Detail of The Pikes (Les Piques). 1991-93. Parts of dolls, fabric, nylons, colored pencil on paper under glass, and metal poles. Overall dimensions 118 x 356 inches. Musée National d'Art Moderne, Centre Georges Pompidou, Paris; and collection Michael Harris Spector and Dr. Joan Spector. Details of individual elements below.
In 1991-93 Messager created a monumental series titled The Pikes. In one component work in the series, almost two hundred tall rods or pikes impale or support objects and lean in a jungle of verticals along adjacent walls. There is an implicit violence in the symbolism of the pikes that refers specifically to the sans culottes uprising and the Reign of Terror in which long sharpened poles or piques were used to impale the heads of the guillotine victims of the French Revolution of 1789-1799.
Messager's pikes present objects and images in a nightmarish density of tiny, limp figures, body parts, images of rape and military devastation, maps, and densely scribbled drawings. The objects are doll parts and stuffed fabric figures made by Messager herself in gruesome combinations of headless torsos, collections of too many arms and legs, and internal organs encased in nylon hosiery.
The maps show different modern political entities in Africa, Europe, and the Mideast, the drawings depict open-mouthed corpses and homeless people, and the abstract, frantic scribbles express abject despair. Nothing is seen whole; figures are presented as effigies, and the forms seem to be pieces of unfinished, interrupted stories scattered across the room, moving from social crimes to crimes of neglect to violence against women to war. Everything portrayed has been victimized, eviscerated, devastated beyond redemption.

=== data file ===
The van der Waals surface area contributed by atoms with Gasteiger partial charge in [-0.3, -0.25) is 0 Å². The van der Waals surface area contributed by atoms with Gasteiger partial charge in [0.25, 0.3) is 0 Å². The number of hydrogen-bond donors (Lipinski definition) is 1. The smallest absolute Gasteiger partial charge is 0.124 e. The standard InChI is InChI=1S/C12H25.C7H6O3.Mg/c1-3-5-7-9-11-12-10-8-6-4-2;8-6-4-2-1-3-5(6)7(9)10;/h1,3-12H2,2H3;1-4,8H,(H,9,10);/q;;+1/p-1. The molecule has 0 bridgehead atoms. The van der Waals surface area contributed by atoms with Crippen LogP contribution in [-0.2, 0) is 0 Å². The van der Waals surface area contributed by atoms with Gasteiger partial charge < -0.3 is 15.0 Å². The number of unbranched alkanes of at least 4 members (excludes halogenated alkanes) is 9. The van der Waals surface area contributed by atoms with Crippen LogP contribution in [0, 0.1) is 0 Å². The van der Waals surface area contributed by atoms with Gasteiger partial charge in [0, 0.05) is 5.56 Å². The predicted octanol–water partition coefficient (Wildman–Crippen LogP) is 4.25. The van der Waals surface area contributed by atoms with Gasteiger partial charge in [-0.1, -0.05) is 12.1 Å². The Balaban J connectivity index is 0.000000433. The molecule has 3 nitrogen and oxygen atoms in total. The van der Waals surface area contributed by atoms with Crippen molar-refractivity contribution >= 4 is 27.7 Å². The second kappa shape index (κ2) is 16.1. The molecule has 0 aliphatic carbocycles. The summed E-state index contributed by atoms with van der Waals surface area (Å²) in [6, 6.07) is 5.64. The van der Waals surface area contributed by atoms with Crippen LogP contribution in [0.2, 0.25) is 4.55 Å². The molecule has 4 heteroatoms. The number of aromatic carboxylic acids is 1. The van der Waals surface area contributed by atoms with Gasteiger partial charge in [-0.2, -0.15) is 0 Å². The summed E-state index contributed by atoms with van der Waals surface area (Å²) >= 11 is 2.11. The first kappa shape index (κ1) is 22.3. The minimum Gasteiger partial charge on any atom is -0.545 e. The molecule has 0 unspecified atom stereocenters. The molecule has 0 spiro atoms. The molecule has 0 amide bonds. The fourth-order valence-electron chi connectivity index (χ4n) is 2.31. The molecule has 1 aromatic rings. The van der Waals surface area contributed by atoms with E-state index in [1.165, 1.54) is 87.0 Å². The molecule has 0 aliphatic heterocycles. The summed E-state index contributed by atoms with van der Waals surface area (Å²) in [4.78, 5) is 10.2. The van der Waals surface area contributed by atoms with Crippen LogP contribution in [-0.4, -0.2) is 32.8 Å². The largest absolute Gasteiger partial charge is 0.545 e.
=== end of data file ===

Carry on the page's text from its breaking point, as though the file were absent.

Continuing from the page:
Messager wanted to deal aggressively with the significant issues she saw in the current events unfolding around her. She found photographs in a magazine of a man carrying some pikes and a face covered up by a burlap sack pulled over the head, and she was inspired to manifest these and other images of recent events with her sewn objects. In The Pikes, anonymous individuals and important events and entities all exist in the same space, crowding each other yet immobilized, their different discourses adding another jarring effect to a sense of overwhelming disorientation.
The Pikes - 65K JPEG
Detail of The Pikes (Les Piques). 1991-93. Parts of dolls, fabric, nylons, colored pencils, colored pencil on paper under glass, and metal poles. Musée National d'Art Moderne, Centre Georges Pompidou, Paris; and collection Michael Harris Spector and Dr. Joan Spector.
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